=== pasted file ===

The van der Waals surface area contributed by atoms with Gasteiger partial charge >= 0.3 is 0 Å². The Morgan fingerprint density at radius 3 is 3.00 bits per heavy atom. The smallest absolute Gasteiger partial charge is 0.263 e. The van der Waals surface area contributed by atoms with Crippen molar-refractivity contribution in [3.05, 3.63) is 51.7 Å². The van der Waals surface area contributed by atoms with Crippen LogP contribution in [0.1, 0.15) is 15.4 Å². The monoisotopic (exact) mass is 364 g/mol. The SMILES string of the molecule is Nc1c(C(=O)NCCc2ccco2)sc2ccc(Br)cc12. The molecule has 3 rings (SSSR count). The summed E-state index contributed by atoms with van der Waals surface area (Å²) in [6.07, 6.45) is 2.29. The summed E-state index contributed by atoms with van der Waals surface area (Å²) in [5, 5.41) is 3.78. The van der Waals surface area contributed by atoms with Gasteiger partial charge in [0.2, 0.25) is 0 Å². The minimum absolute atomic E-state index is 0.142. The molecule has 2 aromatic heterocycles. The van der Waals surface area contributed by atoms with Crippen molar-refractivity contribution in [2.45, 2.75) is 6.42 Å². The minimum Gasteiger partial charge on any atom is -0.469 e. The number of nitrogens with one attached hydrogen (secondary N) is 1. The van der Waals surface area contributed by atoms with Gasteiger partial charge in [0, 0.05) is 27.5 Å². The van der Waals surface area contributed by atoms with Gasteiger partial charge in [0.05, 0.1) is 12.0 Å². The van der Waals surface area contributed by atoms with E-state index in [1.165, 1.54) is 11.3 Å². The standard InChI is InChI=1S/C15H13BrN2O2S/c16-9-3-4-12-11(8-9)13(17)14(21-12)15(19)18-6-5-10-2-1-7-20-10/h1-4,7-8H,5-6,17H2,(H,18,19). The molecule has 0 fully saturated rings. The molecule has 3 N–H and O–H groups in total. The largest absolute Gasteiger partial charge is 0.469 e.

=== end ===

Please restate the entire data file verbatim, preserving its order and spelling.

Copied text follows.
The van der Waals surface area contributed by atoms with Gasteiger partial charge >= 0.3 is 0 Å². The Morgan fingerprint density at radius 3 is 3.00 bits per heavy atom. The smallest absolute Gasteiger partial charge is 0.263 e. The van der Waals surface area contributed by atoms with Crippen molar-refractivity contribution in [3.05, 3.63) is 51.7 Å². The van der Waals surface area contributed by atoms with Crippen LogP contribution in [0.1, 0.15) is 15.4 Å². The monoisotopic (exact) mass is 364 g/mol. The SMILES string of the molecule is Nc1c(C(=O)NCCc2ccco2)sc2ccc(Br)cc12. The molecule has 3 rings (SSSR count). The summed E-state index contributed by atoms with van der Waals surface area (Å²) in [6.07, 6.45) is 2.29. The summed E-state index contributed by atoms with van der Waals surface area (Å²) in [5, 5.41) is 3.78. The van der Waals surface area contributed by atoms with Gasteiger partial charge in [0.2, 0.25) is 0 Å². The minimum absolute atomic E-state index is 0.142. The molecule has 2 aromatic heterocycles. The van der Waals surface area contributed by atoms with Crippen molar-refractivity contribution in [2.45, 2.75) is 6.42 Å². The minimum Gasteiger partial charge on any atom is -0.469 e. The number of nitrogens with one attached hydrogen (secondary N) is 1. The van der Waals surface area contributed by atoms with Gasteiger partial charge in [0, 0.05) is 27.5 Å². The van der Waals surface area contributed by atoms with Gasteiger partial charge in [0.05, 0.1) is 12.0 Å². The van der Waals surface area contributed by atoms with E-state index in [1.165, 1.54) is 11.3 Å². The standard InChI is InChI=1S/C15H13BrN2O2S/c16-9-3-4-12-11(8-9)13(17)14(21-12)15(19)18-6-5-10-2-1-7-20-10/h1-4,7-8H,5-6,17H2,(H,18,19). The molecule has 0 fully saturated rings. The molecule has 3 N–H and O–H groups in total. The largest absolute Gasteiger partial charge is 0.469 e.